Ever since the Post’s Kevin Thompson reported on the non-news about Hoffman’s on December 29th (page B1, below the fold with this headline: “Lack of business forces Hoffman’s in downtown Lake Worth to close”), it’s been nothing but gushing, exuberant good news ever since about Lake Worth.
If his intention was to damage our City’s business community, well, it backfired in a big way and he’s been backpedaling ever since. Here’s an excerpt from the article last December:
“At this location, we were just known for ice cream,” Hutchinson [Anna Hutchinson, store manager] said. “But a lot of people didn’t even know we existed. We had a lot of people coming from Palm Beach [emphasis added], walking by and asking, ‘Did you just open?’ ”
Anyhow. . . below is another article about our Downtown written by Thompson 2½ months ago. Enjoy:
|“Do you have a minute? Two perhaps?” For the entire article by Thompson on October 14th use this link. Excerpts follow with emphasis added by Yours Truly:|
LAKE WORTH—Do you have a minute?
I won’t take up much of your time.
Check out these facts.
- 1 S. Dixie Highway, the old SunTrust Bank site, sold for $1.3 million
- 701 Lake Ave., where Rotelli Pizza one stood, sold for $1.1 million, leased shortly thereafter.
- Bridges at Lake Worth moves into larger, 4,000-square-foot space at 802-810 South Dixie Highway
- Edward Jones Investments signs 10-year lease at 120 N. Federal Highway site.
- 815 Lake Ave. building sold for $1.2 million, investors eyeing building apartments and adding retail stores.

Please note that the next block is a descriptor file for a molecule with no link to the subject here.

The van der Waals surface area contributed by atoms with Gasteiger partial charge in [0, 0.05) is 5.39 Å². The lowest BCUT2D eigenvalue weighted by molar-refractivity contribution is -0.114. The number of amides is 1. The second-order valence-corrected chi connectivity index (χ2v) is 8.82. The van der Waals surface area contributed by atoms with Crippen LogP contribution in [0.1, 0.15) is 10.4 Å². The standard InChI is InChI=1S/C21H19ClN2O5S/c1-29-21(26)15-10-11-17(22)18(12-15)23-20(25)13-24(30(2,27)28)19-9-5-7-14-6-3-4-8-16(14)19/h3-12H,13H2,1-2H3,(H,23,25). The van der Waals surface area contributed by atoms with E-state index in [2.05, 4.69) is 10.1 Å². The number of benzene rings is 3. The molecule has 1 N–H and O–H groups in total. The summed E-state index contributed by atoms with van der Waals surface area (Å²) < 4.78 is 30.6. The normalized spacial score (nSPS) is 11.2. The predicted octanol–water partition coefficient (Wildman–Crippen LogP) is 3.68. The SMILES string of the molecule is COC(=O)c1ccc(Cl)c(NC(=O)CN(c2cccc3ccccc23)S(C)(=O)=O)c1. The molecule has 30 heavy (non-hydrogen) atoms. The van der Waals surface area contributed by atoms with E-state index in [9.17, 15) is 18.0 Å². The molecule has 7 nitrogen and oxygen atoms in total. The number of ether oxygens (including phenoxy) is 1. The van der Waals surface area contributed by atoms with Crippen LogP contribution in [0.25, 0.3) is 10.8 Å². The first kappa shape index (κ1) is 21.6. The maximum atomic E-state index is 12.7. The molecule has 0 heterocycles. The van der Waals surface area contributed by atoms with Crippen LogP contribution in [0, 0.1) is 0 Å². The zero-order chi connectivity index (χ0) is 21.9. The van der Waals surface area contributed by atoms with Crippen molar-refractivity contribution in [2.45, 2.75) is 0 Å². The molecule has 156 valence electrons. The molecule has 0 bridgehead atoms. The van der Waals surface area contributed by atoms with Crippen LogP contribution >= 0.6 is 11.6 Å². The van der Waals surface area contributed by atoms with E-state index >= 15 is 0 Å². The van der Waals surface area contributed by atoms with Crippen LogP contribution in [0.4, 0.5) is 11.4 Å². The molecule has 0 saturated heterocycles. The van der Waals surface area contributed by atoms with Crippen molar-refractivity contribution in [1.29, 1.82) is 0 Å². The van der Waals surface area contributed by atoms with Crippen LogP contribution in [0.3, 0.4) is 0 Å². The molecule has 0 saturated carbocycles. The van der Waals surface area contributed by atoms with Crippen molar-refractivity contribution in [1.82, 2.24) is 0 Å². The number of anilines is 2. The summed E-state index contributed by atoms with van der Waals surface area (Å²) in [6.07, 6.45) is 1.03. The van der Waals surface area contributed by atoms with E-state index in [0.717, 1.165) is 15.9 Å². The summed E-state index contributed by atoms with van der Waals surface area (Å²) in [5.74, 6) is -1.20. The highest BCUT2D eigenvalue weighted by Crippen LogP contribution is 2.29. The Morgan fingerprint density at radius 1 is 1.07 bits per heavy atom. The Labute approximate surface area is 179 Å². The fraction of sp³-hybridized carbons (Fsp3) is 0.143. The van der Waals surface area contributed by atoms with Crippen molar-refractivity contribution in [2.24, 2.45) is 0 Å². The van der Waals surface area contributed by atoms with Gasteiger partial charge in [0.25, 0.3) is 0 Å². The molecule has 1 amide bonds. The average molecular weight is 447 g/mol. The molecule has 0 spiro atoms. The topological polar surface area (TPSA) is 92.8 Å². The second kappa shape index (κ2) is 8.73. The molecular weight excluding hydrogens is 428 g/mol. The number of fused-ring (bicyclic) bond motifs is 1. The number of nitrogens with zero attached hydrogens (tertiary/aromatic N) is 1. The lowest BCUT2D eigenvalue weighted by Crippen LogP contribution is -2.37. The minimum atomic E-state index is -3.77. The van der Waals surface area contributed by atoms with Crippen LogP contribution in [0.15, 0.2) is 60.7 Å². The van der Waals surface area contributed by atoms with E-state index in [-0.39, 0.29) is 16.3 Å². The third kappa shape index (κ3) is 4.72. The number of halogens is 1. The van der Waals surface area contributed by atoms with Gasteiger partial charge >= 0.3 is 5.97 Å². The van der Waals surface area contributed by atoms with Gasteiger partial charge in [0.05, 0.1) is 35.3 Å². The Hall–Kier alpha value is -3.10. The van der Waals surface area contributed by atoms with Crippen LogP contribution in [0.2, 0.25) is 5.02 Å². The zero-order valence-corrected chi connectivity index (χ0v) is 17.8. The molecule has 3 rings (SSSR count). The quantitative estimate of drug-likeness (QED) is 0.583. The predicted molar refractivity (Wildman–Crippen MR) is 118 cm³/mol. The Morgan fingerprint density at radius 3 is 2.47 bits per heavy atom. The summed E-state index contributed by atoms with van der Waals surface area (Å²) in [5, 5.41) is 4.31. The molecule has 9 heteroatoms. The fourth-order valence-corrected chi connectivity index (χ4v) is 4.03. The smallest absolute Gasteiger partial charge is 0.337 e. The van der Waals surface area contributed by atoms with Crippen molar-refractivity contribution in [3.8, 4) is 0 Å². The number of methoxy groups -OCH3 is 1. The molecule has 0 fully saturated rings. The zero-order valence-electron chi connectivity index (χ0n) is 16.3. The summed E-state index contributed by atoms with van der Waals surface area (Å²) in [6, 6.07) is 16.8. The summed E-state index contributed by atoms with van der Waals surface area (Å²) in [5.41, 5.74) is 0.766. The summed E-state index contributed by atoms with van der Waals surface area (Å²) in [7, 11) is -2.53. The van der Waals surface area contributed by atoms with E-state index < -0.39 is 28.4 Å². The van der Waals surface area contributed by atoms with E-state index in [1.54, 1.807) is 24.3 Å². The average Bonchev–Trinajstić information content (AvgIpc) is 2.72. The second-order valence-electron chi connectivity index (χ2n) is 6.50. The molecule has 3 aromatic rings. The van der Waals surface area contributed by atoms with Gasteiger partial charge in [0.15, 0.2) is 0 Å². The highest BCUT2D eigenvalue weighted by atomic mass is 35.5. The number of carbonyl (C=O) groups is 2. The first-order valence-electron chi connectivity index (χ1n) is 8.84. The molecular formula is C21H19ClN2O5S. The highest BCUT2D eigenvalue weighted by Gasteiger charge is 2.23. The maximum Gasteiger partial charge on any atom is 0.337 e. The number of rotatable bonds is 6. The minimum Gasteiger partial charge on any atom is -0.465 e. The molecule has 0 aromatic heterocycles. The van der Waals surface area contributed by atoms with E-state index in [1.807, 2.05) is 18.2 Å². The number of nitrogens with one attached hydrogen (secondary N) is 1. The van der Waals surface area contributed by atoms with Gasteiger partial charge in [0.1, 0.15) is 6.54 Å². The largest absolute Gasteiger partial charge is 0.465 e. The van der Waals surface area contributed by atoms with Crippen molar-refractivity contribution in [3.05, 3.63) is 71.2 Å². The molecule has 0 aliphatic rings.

“The commercial real estate market in east-central Palm Beach County is on fire,” Fleming said.
That territory, of course, includes Lake Worth.
[and. . .]
That the city has placed a $40 million road repair bond on the November ballot [which passed overwhelmingly] is important to potential investors. “They will put money in real estate when cities invest in their infrastructure,” Fleming said. “That brings them in.”
[and. . .]
Fleming pointed out how it’s a challenge to find retailers for downtown since Web sales are taking a big chunk out of the traditional stores’ profit margins. “That’s having a profound effect on the mom-and-pop shops,” Fleming said.
[and. . .]
“The city is heading in the right direction,” Fleming said. “But it’s going to take some time and as long as the city stays the course.”
Time’s up. Told you it wouldn’t take long.
Now, in context, doesn’t the closing of one, small, tiny Hoffman’s Chocolates location in downtown Lake Worth take on an entirely different perspective?
And, really now, everybody who loves great chocolate goes to Kilwins Chocolates anyway.